We started the day with a reflection on the Tohoku trip. One thing that really surprised me was Hiroto’s remark. He talked about memorials in DC and the elementary schools in Japan. The Japanese group said that the memorials in DC were a very good idea. Hiroto stated that we have the elementary schools which are like memorials. Though from what I thought was by just looking at them, I cannot fully imagine about how parents who lost their children who go to these schools feel when they see them. So, these schools are more than what I can see, which makes these something that are more than just memorials.
Next we went to hear a lecture by people from the tourist association. Before the earthquake there were about 17,500 people in Minamisanriku. Last year, the population was less than 14,000. It has gone down to this number because people are moving out of this city to evacuate and because their jobs are gone. When this city needs people to recover, people moved out and still there are people moving out of the city.
What interested me the most was one of the people’s experience. He was my age when it happened and he told us how it was like in the evacuation area. He said there was no privacy. I cannot imagine how it would feel to have no privacy for one and a half months, though it must have been a very hard experience.
Thirdly, we had lunch with people in the Woman’s Eye. We split into a couple of tables and different groups heard stories from different people. I heard stories from Mrs. Tomoko Yamauchi. What was impactful was her son’s story. She has two sons and one of them was affected directly by the earthquake. He was helping people to evacuate and while he was doing so, the tsunami came. He clung on to the nearest electricity pole for a whole week until he was so tired that he thought he could cling on no more. When he saw a stranger pass, he told him, “Tell the others that I was washed away.” This quote was very powerful and I couldn’t imagine what he felt like when he said it. After he said this, he was rescued but got paralyzed for 10 days.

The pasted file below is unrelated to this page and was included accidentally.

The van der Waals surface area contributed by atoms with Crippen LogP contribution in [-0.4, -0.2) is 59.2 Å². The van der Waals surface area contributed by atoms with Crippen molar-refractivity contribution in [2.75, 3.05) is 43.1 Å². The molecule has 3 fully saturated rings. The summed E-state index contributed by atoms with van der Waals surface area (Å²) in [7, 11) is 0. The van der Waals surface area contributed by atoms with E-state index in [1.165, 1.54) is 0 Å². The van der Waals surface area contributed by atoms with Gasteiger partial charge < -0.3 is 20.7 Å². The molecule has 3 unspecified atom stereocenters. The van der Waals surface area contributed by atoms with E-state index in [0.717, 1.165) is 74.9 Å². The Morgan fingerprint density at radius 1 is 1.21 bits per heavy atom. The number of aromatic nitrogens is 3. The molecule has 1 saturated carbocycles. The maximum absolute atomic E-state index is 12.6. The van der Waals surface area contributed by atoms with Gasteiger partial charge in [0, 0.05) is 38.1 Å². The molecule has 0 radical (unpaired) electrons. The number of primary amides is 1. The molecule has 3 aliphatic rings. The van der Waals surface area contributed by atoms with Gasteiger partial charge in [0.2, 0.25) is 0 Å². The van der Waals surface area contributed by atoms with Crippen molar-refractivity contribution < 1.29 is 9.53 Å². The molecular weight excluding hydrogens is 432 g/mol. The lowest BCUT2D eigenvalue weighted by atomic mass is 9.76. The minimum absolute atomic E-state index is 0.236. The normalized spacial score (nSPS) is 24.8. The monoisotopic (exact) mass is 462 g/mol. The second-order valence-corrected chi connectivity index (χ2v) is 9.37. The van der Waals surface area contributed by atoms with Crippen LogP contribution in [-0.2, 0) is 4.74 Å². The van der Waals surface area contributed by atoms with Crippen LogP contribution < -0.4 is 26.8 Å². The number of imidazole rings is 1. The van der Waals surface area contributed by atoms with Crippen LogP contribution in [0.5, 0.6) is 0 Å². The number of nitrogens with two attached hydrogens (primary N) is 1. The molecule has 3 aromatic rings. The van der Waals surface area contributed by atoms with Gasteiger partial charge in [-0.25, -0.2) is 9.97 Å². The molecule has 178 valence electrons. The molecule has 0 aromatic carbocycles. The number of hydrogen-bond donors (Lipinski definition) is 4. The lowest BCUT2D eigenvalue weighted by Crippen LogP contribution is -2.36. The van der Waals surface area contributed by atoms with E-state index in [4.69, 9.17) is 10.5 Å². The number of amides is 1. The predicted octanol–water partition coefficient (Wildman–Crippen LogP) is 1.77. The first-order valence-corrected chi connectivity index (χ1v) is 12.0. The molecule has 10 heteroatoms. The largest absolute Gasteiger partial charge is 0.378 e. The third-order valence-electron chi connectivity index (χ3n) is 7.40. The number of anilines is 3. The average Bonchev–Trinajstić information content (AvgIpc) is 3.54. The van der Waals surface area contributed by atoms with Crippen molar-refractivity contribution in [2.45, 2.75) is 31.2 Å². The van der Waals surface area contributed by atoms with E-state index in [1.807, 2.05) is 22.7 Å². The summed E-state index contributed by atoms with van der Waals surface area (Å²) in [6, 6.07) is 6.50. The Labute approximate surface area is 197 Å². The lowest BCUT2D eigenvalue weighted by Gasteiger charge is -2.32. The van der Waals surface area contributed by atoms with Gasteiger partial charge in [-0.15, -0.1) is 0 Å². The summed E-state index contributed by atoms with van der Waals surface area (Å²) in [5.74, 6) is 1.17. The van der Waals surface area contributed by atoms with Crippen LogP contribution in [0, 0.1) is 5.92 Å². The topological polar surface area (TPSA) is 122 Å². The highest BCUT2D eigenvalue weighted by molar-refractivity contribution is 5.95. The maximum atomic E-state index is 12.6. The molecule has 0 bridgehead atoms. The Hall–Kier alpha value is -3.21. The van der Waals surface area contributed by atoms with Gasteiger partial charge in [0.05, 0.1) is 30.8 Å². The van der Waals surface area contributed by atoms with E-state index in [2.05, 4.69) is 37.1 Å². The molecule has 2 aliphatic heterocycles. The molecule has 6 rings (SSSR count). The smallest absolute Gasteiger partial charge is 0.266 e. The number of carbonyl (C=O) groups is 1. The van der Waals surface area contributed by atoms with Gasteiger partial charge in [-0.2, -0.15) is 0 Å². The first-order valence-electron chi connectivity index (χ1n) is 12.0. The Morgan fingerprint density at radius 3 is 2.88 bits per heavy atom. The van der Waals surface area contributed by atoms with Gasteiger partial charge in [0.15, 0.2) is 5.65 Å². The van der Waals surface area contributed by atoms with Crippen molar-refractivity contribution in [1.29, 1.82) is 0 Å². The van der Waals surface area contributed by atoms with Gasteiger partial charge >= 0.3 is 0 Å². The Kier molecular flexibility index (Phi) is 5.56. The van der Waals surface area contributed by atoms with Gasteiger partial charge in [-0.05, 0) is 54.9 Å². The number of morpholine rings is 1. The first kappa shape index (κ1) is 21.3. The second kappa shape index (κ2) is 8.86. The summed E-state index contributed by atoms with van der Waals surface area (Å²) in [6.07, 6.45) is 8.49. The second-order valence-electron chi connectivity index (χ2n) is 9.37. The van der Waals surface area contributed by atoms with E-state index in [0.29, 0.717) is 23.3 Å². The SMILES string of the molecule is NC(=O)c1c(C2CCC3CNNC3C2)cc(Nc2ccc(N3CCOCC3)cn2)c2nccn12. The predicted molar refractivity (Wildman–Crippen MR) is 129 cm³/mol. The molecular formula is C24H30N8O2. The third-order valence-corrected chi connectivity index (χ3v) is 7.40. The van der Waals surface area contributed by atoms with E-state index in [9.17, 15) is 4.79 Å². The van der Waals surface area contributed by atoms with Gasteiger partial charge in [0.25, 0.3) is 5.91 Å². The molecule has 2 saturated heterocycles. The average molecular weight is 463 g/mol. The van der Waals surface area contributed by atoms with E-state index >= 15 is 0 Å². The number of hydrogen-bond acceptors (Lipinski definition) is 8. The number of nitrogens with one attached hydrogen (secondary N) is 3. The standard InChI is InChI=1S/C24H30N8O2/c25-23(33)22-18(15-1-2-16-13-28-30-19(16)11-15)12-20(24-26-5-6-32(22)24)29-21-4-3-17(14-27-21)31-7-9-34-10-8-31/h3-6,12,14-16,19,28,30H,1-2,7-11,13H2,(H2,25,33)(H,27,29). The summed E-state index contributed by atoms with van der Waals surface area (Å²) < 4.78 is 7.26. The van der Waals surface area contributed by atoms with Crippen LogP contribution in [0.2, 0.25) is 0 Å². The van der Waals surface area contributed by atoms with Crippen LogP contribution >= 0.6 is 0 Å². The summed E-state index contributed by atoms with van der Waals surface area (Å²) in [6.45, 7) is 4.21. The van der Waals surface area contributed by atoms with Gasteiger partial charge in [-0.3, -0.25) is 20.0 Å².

Also, what I learned was how important it was for the mayor to tell people who live in other parts of Japan about the disaster when it happened. In Tohoku, many people heard about it and came as a rescue team. Unfortunately, in Kumamoto there was a very big earthquake too, although they don’t have enough volunteers helping out. I thought that needs to be changed, though I can’t think how yet.
We ended the day with another reflection. We thought about, based on what we saw or experienced, what we could do to make a better future. Many people talked about making organizations to bring people together or starting a club to give information on the tsunami. Also, I agreed with what Kan said about how we can’t avoid these natural disasters but how they make people stronger like the people in Tohoku. He talked about how we can never predict what nature will do to us, so all we can do is be strong.
The photo below was taken by Kan in the morning when we went to the tourist association. We discussed about the tsunami. I chose this photo because it showed the people who experienced the tsunami and people from outside of the country who learned about this. I think it shows how people communicating is important.
Keio SFC High School